I’m a bit/quite tired of the tendency to over-intellectualise noise, particularly that modernist-ish tendency to harness/latch on to it as some sort of Revolutionary Cultural Spark that fucks with capitalism, the Culture Industry and so forth, but, at the same time, I’m finding that it’s somewhat impossible to *not* talk about noise in a somewhat intellectual manner, especially when noise is so often called “intellectual” (which is really a euphemism for “pretentious bollocks”). For one, it’s probably not as easy to go “meh I like it” and then, after being pestered for days, patiently sit down and show your friends/parents/girlfriend/whoever that, say, behind the incomprehensible vocals and shit-fi production, you still have riffs and melodic development and a sense of composition, like you can with metal or punk or whatever. 

Maybe the problem is that noise, whether you want to consider it music or not (having somewhat-codified standards/conventions does not immediately equal music, might I add, but that’s another topic for another time), is so unreducable, untraceable, to standard/accepted/historical musical conventions of pitch, tempo, melody, tonality (or atonality) and maybe even composition (although there are always exceptions… but even then I’m not sure that your average listener would listen to Alleypisser and think “yeah this is wonderfully composed… “noise composition” is a very different ballgame I think) that it’s impossible to explain noise, even in a non-/de-intellectualised/-lising manner without being, well, long-winded and intellectual. I mean, I consider the enjoyment of noise to be partially a very primordial, primitive, perhaps even ecstatic thing (can I bring in Freud’s death drive here? Must discuss this with friends), but how do I explain this without being, well, somewhat intellectual? Nobody’s going to believe me when I say that “yeah I like how it sounds, it strikes a chord with me”, so…

So I finished Infinite today. I’m not going to say anything spoiler-y about the ending, but goddamn it’s a pretty ridiculous ending, in both a good and bad sense. It does “grab” you (so to speak), it does make you start questioning everything that led up to it, and it does “work” on an emotional level, but it’s also built on more than a few moments of, to quote the PC Gamer review, “jump[ing] BioShark Infinisharks” and a general feeling of deus ex machina-ness. The reason they just about get away with this is probably the same reason that got me interested in the world in the first place, and the same reason that the ending feels so disappointing: the sense of mystery and wonder that pervades the whole Bioshock Infinite experience. How does all of this stuff exist? A flying city? Tears? A huge mechanical flying robot-bird? Two characters who are able to appear and disappear at will, wherever they like? The ending, even for its ridiculousness, is as much of a spectacular joy as most of the game, but it is a bit… I don’t know. I did get caught up in it—who wouldnt?—but as the credits rolled my feelings were decidedly mixed.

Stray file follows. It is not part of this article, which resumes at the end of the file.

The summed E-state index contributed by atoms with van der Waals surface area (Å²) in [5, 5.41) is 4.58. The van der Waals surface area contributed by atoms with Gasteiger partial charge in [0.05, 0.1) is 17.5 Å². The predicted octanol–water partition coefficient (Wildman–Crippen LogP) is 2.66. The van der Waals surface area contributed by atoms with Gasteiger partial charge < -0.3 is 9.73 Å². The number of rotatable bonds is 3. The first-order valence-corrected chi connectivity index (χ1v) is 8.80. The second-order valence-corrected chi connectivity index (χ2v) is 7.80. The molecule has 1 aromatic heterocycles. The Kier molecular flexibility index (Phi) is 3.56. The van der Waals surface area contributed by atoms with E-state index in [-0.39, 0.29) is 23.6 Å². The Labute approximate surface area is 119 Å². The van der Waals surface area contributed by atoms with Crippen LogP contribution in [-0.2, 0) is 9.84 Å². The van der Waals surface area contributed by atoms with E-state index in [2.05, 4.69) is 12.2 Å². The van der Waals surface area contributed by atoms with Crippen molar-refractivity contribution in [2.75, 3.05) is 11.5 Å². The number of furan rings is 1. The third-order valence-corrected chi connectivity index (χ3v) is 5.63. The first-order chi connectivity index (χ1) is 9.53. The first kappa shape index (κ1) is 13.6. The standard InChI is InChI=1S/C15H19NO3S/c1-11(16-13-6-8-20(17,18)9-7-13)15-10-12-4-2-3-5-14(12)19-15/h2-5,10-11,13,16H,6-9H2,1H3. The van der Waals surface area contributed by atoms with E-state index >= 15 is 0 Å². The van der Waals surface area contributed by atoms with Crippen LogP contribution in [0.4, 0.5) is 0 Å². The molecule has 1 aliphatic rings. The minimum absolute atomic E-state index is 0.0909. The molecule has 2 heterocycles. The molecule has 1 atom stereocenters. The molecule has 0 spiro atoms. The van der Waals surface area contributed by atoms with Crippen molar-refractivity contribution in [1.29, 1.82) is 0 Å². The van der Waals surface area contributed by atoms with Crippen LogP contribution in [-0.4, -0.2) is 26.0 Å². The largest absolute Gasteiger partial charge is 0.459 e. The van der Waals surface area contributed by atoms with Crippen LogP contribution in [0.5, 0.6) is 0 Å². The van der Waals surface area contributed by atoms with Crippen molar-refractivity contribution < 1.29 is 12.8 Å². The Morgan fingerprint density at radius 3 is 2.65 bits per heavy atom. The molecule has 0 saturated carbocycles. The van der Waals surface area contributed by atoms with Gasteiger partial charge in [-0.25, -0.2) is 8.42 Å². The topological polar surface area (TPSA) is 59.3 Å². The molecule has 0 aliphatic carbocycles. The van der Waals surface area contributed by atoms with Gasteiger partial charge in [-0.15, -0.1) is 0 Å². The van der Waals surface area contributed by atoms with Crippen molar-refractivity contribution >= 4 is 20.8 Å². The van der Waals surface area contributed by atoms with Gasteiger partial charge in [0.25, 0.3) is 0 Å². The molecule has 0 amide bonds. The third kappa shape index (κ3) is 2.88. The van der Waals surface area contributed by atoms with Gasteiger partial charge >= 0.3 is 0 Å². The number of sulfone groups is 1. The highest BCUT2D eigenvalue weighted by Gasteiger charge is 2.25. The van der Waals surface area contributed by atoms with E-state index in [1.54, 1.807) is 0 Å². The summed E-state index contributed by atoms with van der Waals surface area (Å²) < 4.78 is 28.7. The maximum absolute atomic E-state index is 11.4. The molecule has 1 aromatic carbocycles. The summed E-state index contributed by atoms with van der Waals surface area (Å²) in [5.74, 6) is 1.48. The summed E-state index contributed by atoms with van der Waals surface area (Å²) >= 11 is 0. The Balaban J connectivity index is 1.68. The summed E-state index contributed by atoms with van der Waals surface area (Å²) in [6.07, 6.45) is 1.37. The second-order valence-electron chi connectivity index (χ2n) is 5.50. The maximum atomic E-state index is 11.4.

I guess it’s a hint at how impressively one can get sucked into the narrative that such a spectacular ending comes across as a bit of a let-down. But it could be, and has been, argued, that the ending isn’t the only way the game lets players down. Craig Owens’ Still Playing article about Fez closes with this paragraph:

In Bioshock Infinite‘s wake many of us asked why games aren’t content to build fascinating worlds and let us freely explore them, and why they’re so focussed on violence at the expense of tone and story. We wondered when a game would come that fashion a world as intricately, thoughtfully designed as Columbia, and let us immerse ourselves in it, pick over it, and not just fight our way through the space as if we were in a fairground ride.

He does have a point, and I did occasionally wish there was a bit more to the world than just shooting things up, but I do feel that there’s just about enough exploration within the broadly conventional FPS framework to stave off any creeping feelings of on-rails-ness. A bit more jarring are, as Alec Meer points out, the

worries about why civilians were so few in number, why they’d suddenly disappear entirely, why so many of them share the same faces, why we’re given little sense of where they live, why we see or hear almost nothing of how the practicalities of living in the clouds work.